2:30pm
5 minutes
Embroideries
Marjane Satrapi


I hated him when I first met him.
He was arrogant and beautiful, and he made that brown leather jacket look so damn good I could’ve cried.
I watched how he interacted with people, with bus drivers, with babies.
Somehow they all loved him and his charm just made them happy.
Happy.
I watched and I couldn’t stand how bad-ass-sweet he was.
Like that crunchy salty-caramel popcorn; a combination I had always craved.
He carved pumpkins with his nieces.
He wrote songs and performed them at his grandmother’s retirement home.
He danced with the ladies who could get out of their chairs.
He spun the ones around who couldn’t.
He shot heroin on Sundays and cooked naked on Sunday nights.
He could eat two whole bags of Doritos Late Night All Nighter Cheeseburger chips in one sitting.
I hated him for what he was and I hated him for what he wasn’t.
So terribly gentle and yet so horribly tainted.
Never ever did he mean to hurt me, his glowing hazel eyes always smiling, always laughing.
But Sundays brought out the demon in him, while his little family, dressed in their best, was away at church.

I can wait. by Sasha at Anapurna


Saturday, November 12, 2011 at Anapurna
5:16pm
5 minutes
413-415, Leaves of Grass
Walt Whitman


A: All I’m doing is waiting… waiting for you to slow down, dust off, buck up, be here…
B: (Laughs). “Buck up”. You’re funny.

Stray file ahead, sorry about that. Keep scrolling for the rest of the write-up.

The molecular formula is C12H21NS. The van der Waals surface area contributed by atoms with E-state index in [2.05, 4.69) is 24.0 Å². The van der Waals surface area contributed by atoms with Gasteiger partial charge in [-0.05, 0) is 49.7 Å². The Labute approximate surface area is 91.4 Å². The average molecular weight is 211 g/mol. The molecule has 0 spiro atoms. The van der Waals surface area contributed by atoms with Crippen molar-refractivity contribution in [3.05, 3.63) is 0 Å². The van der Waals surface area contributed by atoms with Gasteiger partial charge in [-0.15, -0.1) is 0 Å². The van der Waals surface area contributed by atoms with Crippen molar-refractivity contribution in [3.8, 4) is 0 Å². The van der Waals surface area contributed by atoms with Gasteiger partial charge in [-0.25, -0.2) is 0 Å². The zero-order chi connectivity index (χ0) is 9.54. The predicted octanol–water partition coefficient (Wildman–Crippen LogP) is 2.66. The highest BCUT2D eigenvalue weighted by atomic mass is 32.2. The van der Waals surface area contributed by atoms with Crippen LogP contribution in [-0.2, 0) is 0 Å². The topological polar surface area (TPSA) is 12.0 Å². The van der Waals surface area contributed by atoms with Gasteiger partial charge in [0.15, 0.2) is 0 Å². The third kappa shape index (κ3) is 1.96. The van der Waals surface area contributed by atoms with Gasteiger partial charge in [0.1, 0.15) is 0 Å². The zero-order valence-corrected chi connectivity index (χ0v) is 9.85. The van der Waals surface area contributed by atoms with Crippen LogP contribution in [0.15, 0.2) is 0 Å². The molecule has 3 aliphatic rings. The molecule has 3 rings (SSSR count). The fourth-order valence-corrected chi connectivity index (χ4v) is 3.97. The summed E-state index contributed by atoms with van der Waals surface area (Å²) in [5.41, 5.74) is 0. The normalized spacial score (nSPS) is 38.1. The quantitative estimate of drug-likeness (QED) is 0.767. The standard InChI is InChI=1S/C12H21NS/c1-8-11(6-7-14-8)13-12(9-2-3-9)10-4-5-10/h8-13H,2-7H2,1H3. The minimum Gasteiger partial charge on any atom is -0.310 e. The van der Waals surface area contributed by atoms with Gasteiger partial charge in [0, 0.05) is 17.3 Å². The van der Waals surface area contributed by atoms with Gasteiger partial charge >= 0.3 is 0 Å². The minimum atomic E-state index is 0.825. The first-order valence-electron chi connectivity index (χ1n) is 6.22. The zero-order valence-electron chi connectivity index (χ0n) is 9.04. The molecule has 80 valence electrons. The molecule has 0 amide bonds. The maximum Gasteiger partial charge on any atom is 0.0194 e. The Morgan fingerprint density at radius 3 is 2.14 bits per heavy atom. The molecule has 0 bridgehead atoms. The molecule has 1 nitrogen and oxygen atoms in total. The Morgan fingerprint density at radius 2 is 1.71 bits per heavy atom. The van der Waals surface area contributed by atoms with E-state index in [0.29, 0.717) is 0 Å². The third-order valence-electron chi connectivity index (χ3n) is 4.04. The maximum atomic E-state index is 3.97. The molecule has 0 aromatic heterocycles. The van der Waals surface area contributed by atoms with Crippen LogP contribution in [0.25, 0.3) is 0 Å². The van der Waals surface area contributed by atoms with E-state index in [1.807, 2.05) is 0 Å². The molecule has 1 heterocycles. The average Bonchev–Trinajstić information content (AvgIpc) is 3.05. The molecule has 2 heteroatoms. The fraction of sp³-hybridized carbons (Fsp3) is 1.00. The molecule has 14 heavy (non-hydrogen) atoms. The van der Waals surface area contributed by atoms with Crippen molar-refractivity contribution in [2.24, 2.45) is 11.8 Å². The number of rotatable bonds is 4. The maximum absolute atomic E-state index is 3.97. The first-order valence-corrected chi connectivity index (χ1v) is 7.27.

A: I’m being serious!
B: I never said I wanted us to be “serious”.
A: Stop it!
B: I’m falling in love with you.
A: What did you say?
B: You heard me…
A: Say it again –
B: I’m falling in love with you.
A: Don’t. Please.

You wife calls twice during this conversation. You set the ringer to vibrate. (Your wife vibrates twice more).

It hits me the moment I take my hands off the handlebars down Dovercourt: I will never have you. I cry and pedal and cry and pedal all the way to High Park. I need to sit near the pond. While locking up my bicycle a little girl in a yellow jacket points to me and whispers something to her father who is crouched beside her.

I can wait. by Julia at Hula Girl

Saturday, November 12, 2011 at Hula Girl
4:56 PM
5 minutes
413-415, Leaves of Grass
Walt Whitman


I can hold you in my hand, that’s how small you’ve turned. From a monument of a man, to a small crumb of stale bread.
I thought I knew you.
I thought I knew you.
I was prepared to get good at pushing boulders, lifting roads, and moving mountains. Now all I have to do is breathe out and you’ll disappear. This fleck on my pointer finger, I make a wish and blow you off into oblivion. Because now, you are no use to me.
I thought I knew you.
I thought I knew you.